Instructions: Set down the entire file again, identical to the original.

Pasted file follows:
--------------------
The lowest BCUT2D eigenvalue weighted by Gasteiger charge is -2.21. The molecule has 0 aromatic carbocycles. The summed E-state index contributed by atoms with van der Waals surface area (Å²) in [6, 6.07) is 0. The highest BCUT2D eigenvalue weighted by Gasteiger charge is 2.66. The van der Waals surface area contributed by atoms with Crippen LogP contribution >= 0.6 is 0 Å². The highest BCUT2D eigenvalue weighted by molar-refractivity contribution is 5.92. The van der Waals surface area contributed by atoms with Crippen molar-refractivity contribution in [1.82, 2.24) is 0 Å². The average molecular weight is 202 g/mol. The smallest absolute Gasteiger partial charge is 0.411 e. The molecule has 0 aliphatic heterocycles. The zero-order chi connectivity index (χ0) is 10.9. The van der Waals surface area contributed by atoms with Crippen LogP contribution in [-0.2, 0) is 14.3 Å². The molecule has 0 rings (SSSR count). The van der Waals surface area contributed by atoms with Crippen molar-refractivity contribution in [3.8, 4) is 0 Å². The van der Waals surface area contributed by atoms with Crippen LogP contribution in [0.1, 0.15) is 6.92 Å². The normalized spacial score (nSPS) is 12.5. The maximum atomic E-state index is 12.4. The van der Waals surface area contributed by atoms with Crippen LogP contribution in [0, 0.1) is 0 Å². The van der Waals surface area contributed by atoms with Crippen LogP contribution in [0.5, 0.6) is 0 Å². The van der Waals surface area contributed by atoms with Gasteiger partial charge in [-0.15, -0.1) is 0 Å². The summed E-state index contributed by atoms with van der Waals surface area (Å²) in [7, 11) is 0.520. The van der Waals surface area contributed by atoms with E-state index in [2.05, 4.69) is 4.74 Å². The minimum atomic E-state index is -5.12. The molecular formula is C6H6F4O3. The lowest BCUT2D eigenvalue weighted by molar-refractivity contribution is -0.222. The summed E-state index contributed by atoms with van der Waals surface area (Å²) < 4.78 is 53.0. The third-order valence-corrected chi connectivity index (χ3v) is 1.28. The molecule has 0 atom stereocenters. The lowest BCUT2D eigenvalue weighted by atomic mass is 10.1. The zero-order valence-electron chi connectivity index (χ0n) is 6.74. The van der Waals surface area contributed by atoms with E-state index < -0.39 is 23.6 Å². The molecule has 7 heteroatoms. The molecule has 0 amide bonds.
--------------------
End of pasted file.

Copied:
The lowest BCUT2D eigenvalue weighted by Gasteiger charge is -2.21. The molecule has 0 aromatic carbocycles. The summed E-state index contributed by atoms with van der Waals surface area (Å²) in [6, 6.07) is 0. The highest BCUT2D eigenvalue weighted by Gasteiger charge is 2.66. The van der Waals surface area contributed by atoms with Crippen LogP contribution >= 0.6 is 0 Å². The highest BCUT2D eigenvalue weighted by molar-refractivity contribution is 5.92. The van der Waals surface area contributed by atoms with Crippen molar-refractivity contribution in [1.82, 2.24) is 0 Å². The average molecular weight is 202 g/mol. The smallest absolute Gasteiger partial charge is 0.411 e. The molecule has 0 aliphatic heterocycles. The zero-order chi connectivity index (χ0) is 10.9. The van der Waals surface area contributed by atoms with Crippen LogP contribution in [-0.2, 0) is 14.3 Å². The molecule has 0 rings (SSSR count). The van der Waals surface area contributed by atoms with Crippen molar-refractivity contribution in [3.8, 4) is 0 Å². The van der Waals surface area contributed by atoms with Crippen LogP contribution in [0.1, 0.15) is 6.92 Å². The normalized spacial score (nSPS) is 12.5. The maximum atomic E-state index is 12.4. The van der Waals surface area contributed by atoms with Crippen LogP contribution in [0, 0.1) is 0 Å². The van der Waals surface area contributed by atoms with Crippen LogP contribution in [0.5, 0.6) is 0 Å². The van der Waals surface area contributed by atoms with Gasteiger partial charge in [-0.15, -0.1) is 0 Å². The summed E-state index contributed by atoms with van der Waals surface area (Å²) in [7, 11) is 0.520. The van der Waals surface area contributed by atoms with E-state index in [2.05, 4.69) is 4.74 Å². The minimum atomic E-state index is -5.12. The molecular formula is C6H6F4O3. The lowest BCUT2D eigenvalue weighted by molar-refractivity contribution is -0.222. The summed E-state index contributed by atoms with van der Waals surface area (Å²) < 4.78 is 53.0. The third-order valence-corrected chi connectivity index (χ3v) is 1.28. The molecule has 0 atom stereocenters. The lowest BCUT2D eigenvalue weighted by atomic mass is 10.1. The zero-order valence-electron chi connectivity index (χ0n) is 6.74. The van der Waals surface area contributed by atoms with E-state index < -0.39 is 23.6 Å². The molecule has 7 heteroatoms. The molecule has 0 amide bonds.